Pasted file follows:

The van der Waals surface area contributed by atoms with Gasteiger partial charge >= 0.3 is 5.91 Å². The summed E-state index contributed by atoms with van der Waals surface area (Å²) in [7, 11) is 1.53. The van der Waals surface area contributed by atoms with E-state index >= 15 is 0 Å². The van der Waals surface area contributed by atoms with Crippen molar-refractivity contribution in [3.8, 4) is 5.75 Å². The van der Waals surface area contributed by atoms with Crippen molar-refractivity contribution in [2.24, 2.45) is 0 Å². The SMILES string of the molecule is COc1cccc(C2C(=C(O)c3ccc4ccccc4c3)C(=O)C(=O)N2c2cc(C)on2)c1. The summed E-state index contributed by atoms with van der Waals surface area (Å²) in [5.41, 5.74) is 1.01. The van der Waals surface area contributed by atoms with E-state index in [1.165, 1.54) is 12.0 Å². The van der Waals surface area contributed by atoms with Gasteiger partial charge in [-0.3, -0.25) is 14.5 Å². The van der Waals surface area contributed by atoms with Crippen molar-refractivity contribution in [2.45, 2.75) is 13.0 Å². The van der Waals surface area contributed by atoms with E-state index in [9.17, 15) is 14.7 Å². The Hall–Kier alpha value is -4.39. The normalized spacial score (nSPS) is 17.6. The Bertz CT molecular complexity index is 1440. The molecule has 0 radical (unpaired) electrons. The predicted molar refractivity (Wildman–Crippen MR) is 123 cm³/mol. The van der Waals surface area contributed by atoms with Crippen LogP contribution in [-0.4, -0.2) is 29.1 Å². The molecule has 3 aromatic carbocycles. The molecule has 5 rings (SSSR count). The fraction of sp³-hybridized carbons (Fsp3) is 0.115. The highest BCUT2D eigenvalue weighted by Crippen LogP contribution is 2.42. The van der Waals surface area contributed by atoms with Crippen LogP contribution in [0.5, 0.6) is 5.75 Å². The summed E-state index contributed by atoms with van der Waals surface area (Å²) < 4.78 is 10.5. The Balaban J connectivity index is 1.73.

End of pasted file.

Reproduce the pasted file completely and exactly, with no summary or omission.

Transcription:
The van der Waals surface area contributed by atoms with Gasteiger partial charge >= 0.3 is 5.91 Å². The summed E-state index contributed by atoms with van der Waals surface area (Å²) in [7, 11) is 1.53. The van der Waals surface area contributed by atoms with E-state index >= 15 is 0 Å². The van der Waals surface area contributed by atoms with Crippen molar-refractivity contribution in [3.8, 4) is 5.75 Å². The van der Waals surface area contributed by atoms with Crippen molar-refractivity contribution in [2.24, 2.45) is 0 Å². The SMILES string of the molecule is COc1cccc(C2C(=C(O)c3ccc4ccccc4c3)C(=O)C(=O)N2c2cc(C)on2)c1. The summed E-state index contributed by atoms with van der Waals surface area (Å²) in [5.41, 5.74) is 1.01. The van der Waals surface area contributed by atoms with E-state index in [1.165, 1.54) is 12.0 Å². The van der Waals surface area contributed by atoms with Gasteiger partial charge in [-0.3, -0.25) is 14.5 Å². The van der Waals surface area contributed by atoms with Crippen molar-refractivity contribution in [2.45, 2.75) is 13.0 Å². The van der Waals surface area contributed by atoms with E-state index in [9.17, 15) is 14.7 Å². The Hall–Kier alpha value is -4.39. The normalized spacial score (nSPS) is 17.6. The Bertz CT molecular complexity index is 1440. The molecule has 0 radical (unpaired) electrons. The predicted molar refractivity (Wildman–Crippen MR) is 123 cm³/mol. The van der Waals surface area contributed by atoms with Crippen LogP contribution in [-0.4, -0.2) is 29.1 Å². The molecule has 3 aromatic carbocycles. The molecule has 5 rings (SSSR count). The fraction of sp³-hybridized carbons (Fsp3) is 0.115. The highest BCUT2D eigenvalue weighted by Crippen LogP contribution is 2.42. The van der Waals surface area contributed by atoms with Crippen LogP contribution in [0.5, 0.6) is 5.75 Å². The summed E-state index contributed by atoms with van der Waals surface area (Å²) < 4.78 is 10.5. The Balaban J connectivity index is 1.73.